Rich with turtles (Koh Tao = Turtle Island) the flat sea around this utopia shimmers with a thousand shades of blue which change as the ever-present sun drenches the white beaches. Once a political prison and for a long time uninhabited, Tao seems like a place not long-discovered and now exploding into a Mecca for self-indulgent divers. Few laws govern this totally chilled environment but no buildings higher than the ubiquitous palm trees are allowed. Under royal patronage, the island's only tourist attraction is a large rock inscribed with the late monarch's initials. The Thai population is trying to maintain it's roots whilst welcoming tourist dollars by accommodating westerners with European cuisine. Hollywood blockbusters and the latest Fat Boy sounds in bars and the 2 clubs mix with the tinkling tunes of the waves on the shore in the evening. In all, a pleasant sense of harmony prevails and I felt as though I had found a special place.
The best was yet to come. Day one of our 4 day PADI Open Water diving course brought us to Ao Chalok Ban Kao, a secluded bay on the southwestern shores of Tao. We dived to a shallow 2m and completed the first job any diver must do- breathe! Taking off our respirators and masks underwater and then replacing them was quite a frightening experience as we felt like humans out of this world instead of fish out of water. And it is another world. Until this week I had only seen the amazing life that flourishes in tropical waters in tanks. In their own environment and illuminated by glowing sunlight, fish all sorts of sea life seem to emanate a beautiful aura which is difficult to describe.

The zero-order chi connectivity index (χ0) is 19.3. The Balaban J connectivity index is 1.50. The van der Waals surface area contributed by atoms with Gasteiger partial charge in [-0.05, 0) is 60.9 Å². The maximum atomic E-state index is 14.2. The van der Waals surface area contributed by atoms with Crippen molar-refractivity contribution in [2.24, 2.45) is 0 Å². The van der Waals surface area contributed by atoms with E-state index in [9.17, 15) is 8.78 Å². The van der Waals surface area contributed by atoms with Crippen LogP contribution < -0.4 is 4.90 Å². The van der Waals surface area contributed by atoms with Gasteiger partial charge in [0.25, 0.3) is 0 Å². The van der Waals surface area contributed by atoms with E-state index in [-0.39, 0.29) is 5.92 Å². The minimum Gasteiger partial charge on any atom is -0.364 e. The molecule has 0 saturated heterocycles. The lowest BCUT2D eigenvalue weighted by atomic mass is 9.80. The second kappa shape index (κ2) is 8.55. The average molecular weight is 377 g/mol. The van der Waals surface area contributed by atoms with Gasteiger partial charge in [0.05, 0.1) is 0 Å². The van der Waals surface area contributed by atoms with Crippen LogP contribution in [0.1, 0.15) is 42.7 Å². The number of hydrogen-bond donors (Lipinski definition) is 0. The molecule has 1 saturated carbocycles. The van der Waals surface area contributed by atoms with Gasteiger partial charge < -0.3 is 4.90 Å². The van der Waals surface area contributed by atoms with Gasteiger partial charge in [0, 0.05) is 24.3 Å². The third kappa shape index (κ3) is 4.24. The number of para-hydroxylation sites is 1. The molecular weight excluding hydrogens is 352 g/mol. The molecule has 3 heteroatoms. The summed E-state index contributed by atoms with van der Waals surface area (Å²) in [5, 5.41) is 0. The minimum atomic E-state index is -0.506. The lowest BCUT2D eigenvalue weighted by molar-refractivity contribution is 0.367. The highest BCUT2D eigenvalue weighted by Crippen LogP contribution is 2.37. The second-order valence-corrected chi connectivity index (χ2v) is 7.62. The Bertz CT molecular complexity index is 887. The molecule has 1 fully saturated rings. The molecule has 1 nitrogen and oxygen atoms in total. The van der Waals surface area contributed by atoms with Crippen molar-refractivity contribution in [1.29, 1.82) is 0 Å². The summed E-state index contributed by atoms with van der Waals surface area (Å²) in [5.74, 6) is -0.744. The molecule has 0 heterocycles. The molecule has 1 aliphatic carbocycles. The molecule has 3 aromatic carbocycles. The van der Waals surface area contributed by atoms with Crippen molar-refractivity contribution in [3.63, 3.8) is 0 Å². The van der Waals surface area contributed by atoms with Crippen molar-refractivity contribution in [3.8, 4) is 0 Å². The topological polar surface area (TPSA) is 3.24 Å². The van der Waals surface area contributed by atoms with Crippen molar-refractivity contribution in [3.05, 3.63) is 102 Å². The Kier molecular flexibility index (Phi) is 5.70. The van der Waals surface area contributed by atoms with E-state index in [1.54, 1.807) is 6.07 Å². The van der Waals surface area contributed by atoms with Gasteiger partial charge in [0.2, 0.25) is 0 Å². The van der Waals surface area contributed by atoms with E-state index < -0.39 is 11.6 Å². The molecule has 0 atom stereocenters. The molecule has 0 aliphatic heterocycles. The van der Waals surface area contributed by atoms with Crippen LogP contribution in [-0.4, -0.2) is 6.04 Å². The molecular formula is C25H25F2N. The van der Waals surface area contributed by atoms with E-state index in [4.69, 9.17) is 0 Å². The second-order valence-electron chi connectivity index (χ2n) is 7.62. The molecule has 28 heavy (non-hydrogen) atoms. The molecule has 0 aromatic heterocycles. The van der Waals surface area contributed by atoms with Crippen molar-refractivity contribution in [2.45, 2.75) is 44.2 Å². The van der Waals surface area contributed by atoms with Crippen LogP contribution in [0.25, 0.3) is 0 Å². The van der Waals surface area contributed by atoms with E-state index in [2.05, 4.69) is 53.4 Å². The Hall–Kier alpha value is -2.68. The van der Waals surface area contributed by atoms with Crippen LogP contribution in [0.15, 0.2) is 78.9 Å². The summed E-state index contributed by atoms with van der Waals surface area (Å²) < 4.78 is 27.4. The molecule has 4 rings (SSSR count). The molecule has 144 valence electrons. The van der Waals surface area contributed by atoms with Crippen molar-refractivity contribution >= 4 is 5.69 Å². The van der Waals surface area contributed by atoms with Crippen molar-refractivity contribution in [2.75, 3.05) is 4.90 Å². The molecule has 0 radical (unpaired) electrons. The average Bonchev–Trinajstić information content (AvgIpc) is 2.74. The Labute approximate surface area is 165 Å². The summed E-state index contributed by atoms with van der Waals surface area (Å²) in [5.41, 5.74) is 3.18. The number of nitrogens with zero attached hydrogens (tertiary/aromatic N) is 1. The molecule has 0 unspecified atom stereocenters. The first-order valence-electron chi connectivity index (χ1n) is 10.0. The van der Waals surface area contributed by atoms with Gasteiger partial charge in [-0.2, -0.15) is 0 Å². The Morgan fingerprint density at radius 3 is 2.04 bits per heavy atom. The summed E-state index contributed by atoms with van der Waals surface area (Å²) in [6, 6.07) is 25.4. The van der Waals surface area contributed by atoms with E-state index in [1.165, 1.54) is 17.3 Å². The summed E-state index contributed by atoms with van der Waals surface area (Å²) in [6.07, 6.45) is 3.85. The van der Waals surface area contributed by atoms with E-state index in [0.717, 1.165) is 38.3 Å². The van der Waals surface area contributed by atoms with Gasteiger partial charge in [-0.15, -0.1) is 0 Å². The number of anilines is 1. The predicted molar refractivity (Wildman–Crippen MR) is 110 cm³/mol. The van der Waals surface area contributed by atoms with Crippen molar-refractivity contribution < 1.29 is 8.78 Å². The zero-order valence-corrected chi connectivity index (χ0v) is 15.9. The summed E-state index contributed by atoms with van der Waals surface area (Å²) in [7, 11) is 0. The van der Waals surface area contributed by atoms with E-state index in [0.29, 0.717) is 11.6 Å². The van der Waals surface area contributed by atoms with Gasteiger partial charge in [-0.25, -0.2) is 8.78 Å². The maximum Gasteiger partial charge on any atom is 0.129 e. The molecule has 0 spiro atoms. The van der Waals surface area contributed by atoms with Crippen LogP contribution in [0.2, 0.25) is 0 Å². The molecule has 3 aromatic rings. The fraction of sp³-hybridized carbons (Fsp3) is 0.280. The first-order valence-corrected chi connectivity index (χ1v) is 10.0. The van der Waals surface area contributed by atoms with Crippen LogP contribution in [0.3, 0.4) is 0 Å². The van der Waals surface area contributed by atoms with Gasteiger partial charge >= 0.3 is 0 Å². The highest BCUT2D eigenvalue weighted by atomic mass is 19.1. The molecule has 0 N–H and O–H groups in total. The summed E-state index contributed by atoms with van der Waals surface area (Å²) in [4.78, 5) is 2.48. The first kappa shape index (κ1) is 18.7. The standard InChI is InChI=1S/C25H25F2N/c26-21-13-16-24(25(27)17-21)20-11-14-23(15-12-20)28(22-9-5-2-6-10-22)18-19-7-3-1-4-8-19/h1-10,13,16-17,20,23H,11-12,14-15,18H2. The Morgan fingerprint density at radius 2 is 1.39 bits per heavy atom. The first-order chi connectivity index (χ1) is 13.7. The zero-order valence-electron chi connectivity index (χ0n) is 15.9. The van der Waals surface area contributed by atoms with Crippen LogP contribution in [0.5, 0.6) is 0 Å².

Dives 2 and 3 brought me more confidence in my equipment and abilities underwater until I felt as though I could fly. Adding the 3rd (vertical) dimension reminded me flying and I immersed myself in the joys of swooping up and down from 5 to 10 metres, aiming for stunning coral then chasing my bubbles up towards the bright surface. Looking at my friend Paul, we made our "OK" signals every 2 minutes- as much wanting him to know I was not drowning as much as seeing that he was alright. As our minutes under water stacked up we soon started feeling like Jaques Custeau. We saw a stingray, which expertly dashed away from us when we disturbed it and a couple of triggerfish. These 40cm long fellas are common to Tao and are known for their ferocious defence of their territory. Once a pair of triggerfish (who are monogamous for life) nest, they create a conical exclusion zone with the base of the cone where they spawn and the large circle on the surface. The tactic of the sentinel male is to front you out until you leave his territory. A diver had 4 stitches in his forehead last week as he tried to stand up to the Daddy triggerfish. Happily, the 2 that we saw were happy enough to let us swim on by unheeded.
Our last dive led us to 18 metres and we played football with a rock surrounded by an audience of unbelievable coral, stingrays and Everton mint fish (?) Paul scored an amazing goal with a logic-defying overhead kick which beat the keeper in extra time. I sat on the marine subs bench feeling rather left out. On our way back to the dive boat we saw the captain of our boat with his harpoon in hand and tattoos over every part of his skin. At the surface he was proud to show off a red fish which was easily 2 foot long and would no doubt pay for his family to do whatever Thais do on a Saturday night.
On Thursday night, myself, Paul and 4 assorted Brits (90% of westerners in October are apparently British with the majority becoming French in April!?) took a 4 X 4 roller coaster ride to the top of one of Tao's two peaks. Venus Park is a nightclub on a cliff face-come-jungle which is as close to Enid Blyton's Land of the Faraway Tree as I can imagine. Try and imagine this: 1000 westerners and Thais full of cheer dancing until dawn. It was: EXTREME!
And so we had to leave Koh Tao. It was too fun. It was so beautiful. It has captured me and I will return. For now, we have continued on our way to the next adventure.